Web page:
• You think to yourself, “damn that was really smart and I feel more at ease now that I don’t have to worry about packing up later. I may as well prep my food for tomorrow while I make dinner since the food will be in plain sight on the kitchen counter”
  • You prep your lunch and snacks for tomorrow while your dinner is in the microwave and you haven’t even thought about watching TV. The show has started already so there’s no point in turning it on anyway
  • You take your phone out and turn on a podcast you’ve wanted to listen to for a while instead
  • You finish your dinner and feel so motivated and empowered by the new knowledge you gained from listening to the podcast
  • You’re feeling very productive and decide to wash your dishes right after eating while you finish listening to the podcast
  • You start to get a bit sleepy after a long day and your melatonin levels are up because you didn’t disrupt them by watching extremely bright TV after dark
  • You have plenty of time to shower up, brush your teeth, and curl up in bed with a nice book before calling it a night
  • You fall asleep quickly and wake up feeling super fresh and ready for your next decisive moment

Where was the decisive moment in these two scenarios? Although there were many sprinkled into the entire evening, the primary moment was right after the shoes came off. What would you have done with your gym bag at that point? You can see that in Option 1, if you had chosen to leave your gym bag at the door and go straight to the living room, the behavioral options available to you at that point would have been less than optimal (i.e. either couch or TV). Once you start down this less than optimal path, it is that much harder to get out of it (i.e. turning off the TV and going back to the front door to pick up your gym bag and taking it to the bedroom, when your interest is already on the TV). If you had chosen Option 2, however, the behavioral options available to you in your bedroom with your gym bag would have been far more beneficial, and ultimately would have led to a domino effect towards your health and fitness goals. All you had to do in that situation was take the bag to your bedroom. That’s it! One small choice like that is all you have to think about, then you’re setting yourself up for better choices.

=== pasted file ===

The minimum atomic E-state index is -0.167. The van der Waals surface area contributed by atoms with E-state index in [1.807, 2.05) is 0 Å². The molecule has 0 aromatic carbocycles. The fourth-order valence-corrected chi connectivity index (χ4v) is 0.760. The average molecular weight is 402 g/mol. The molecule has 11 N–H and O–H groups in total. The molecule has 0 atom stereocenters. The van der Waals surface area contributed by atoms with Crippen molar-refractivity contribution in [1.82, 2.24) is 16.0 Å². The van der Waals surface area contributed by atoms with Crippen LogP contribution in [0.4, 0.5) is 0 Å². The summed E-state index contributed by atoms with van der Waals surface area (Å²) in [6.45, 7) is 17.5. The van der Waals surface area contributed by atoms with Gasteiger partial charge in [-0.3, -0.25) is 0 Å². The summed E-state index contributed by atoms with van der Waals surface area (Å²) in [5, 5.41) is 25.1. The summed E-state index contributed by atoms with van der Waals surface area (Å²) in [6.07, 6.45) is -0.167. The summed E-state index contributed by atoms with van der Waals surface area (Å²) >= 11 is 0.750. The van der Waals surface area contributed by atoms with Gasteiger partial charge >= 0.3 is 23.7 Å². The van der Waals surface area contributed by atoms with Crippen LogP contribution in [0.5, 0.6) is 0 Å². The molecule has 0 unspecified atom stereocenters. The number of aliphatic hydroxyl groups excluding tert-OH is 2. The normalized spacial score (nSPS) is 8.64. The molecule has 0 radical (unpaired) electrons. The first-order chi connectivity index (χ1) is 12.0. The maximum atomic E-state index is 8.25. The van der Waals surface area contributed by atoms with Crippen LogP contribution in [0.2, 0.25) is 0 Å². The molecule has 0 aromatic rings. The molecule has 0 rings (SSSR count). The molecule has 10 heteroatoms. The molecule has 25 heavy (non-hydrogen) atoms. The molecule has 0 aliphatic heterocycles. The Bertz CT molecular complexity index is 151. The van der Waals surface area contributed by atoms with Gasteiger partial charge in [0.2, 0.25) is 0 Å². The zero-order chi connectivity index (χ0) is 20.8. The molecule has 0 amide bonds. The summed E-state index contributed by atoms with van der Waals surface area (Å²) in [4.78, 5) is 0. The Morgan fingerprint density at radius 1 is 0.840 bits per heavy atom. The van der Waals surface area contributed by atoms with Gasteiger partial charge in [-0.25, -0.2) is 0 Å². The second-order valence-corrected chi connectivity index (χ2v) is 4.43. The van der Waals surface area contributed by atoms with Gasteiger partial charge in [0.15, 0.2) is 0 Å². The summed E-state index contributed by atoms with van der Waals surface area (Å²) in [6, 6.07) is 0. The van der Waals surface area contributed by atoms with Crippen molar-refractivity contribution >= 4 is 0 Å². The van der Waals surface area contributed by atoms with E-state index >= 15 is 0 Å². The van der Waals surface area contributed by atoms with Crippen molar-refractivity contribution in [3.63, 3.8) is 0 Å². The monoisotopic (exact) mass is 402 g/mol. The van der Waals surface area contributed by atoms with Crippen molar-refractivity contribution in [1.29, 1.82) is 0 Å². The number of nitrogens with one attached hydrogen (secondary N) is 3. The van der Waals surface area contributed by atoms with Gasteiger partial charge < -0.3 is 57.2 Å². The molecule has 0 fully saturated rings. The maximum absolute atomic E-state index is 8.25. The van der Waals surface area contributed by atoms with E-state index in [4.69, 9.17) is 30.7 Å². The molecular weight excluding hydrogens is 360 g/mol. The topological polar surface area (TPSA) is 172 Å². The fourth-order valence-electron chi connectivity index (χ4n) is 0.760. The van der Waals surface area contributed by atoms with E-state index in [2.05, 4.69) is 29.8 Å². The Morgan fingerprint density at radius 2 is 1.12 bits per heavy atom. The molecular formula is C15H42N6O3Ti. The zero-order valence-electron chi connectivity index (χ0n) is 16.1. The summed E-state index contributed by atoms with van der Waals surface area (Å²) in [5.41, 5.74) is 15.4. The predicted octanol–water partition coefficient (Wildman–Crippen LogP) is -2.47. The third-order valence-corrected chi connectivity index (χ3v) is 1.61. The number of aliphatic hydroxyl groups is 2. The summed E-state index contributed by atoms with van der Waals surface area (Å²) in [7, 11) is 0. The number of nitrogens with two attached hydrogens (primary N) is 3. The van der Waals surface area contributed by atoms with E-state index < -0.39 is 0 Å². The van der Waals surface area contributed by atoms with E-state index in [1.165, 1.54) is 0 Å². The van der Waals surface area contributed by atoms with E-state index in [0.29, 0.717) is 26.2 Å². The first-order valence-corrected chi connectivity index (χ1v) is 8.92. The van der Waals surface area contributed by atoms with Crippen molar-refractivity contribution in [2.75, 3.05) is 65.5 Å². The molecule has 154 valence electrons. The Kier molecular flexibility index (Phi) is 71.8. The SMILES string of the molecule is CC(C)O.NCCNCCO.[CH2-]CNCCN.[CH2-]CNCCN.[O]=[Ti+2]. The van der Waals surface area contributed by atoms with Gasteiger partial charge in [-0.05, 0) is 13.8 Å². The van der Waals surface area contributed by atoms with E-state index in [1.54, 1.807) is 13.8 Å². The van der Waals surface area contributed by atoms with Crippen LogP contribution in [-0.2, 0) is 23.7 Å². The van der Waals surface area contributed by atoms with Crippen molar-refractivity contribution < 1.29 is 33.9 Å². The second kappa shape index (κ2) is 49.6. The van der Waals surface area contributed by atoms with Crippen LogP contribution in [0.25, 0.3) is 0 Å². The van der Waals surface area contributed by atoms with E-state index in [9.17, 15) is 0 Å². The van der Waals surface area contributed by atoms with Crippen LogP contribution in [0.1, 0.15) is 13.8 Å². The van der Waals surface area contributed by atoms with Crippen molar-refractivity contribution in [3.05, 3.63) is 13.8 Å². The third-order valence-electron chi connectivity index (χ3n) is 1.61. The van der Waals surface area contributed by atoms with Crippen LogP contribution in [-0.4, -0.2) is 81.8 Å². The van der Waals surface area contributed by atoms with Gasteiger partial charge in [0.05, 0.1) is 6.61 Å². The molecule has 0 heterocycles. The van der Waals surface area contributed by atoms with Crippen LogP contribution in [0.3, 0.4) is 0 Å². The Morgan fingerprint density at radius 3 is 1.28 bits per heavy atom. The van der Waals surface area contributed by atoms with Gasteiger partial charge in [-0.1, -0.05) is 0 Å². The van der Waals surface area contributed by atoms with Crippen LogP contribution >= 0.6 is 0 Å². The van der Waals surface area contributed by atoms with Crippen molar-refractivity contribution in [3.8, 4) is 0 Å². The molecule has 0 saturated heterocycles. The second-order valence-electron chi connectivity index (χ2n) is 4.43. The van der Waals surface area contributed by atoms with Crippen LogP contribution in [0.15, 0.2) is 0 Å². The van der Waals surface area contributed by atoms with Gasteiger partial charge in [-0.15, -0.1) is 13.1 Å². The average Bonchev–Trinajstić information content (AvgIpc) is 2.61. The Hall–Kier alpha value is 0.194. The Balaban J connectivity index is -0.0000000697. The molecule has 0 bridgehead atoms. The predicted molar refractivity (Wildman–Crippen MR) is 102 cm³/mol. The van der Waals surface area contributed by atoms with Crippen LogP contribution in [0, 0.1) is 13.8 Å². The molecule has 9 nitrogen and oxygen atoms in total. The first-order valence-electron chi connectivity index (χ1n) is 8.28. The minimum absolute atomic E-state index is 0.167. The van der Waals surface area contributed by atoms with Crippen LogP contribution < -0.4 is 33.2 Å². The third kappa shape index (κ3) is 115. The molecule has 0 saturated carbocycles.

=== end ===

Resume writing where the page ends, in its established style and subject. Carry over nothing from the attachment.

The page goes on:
The point I’m trying to make here is that instead of thinking about all the things you need to do to reach your goals, focus more on the one thing that will start you on the path towards your goals. Make things easier on yourself by accomplishing the one small task that you need to do to set yourself up for a successful day, week, month, or year. This could be just visiting the website of a gym you’re interested in instead of checking up on social media. This could be stepping foot into the produce section instead of the aisles upon entering the grocery store. This could be setting your running shoes by your bathroom door the night before so you see them immediately upon exiting your bathroom in the morning. This could be turning on a relaxing music station instead of the TV on Saturday morning after you wake up. Don’t think too far ahead, just focus on what you’re doing in the moment.

All these are decisive moments. We often don’t think about how huge an impact they can make in our lives. But if we start to recognize and bring more conscious awareness to these moments, we will open ourselves up to even greater opportunities.


Clear, James. (2018). Atomic Habits: An Easy & Proven Way to Build Good Habits & Break Bad Ones. Penguin Random House LLC.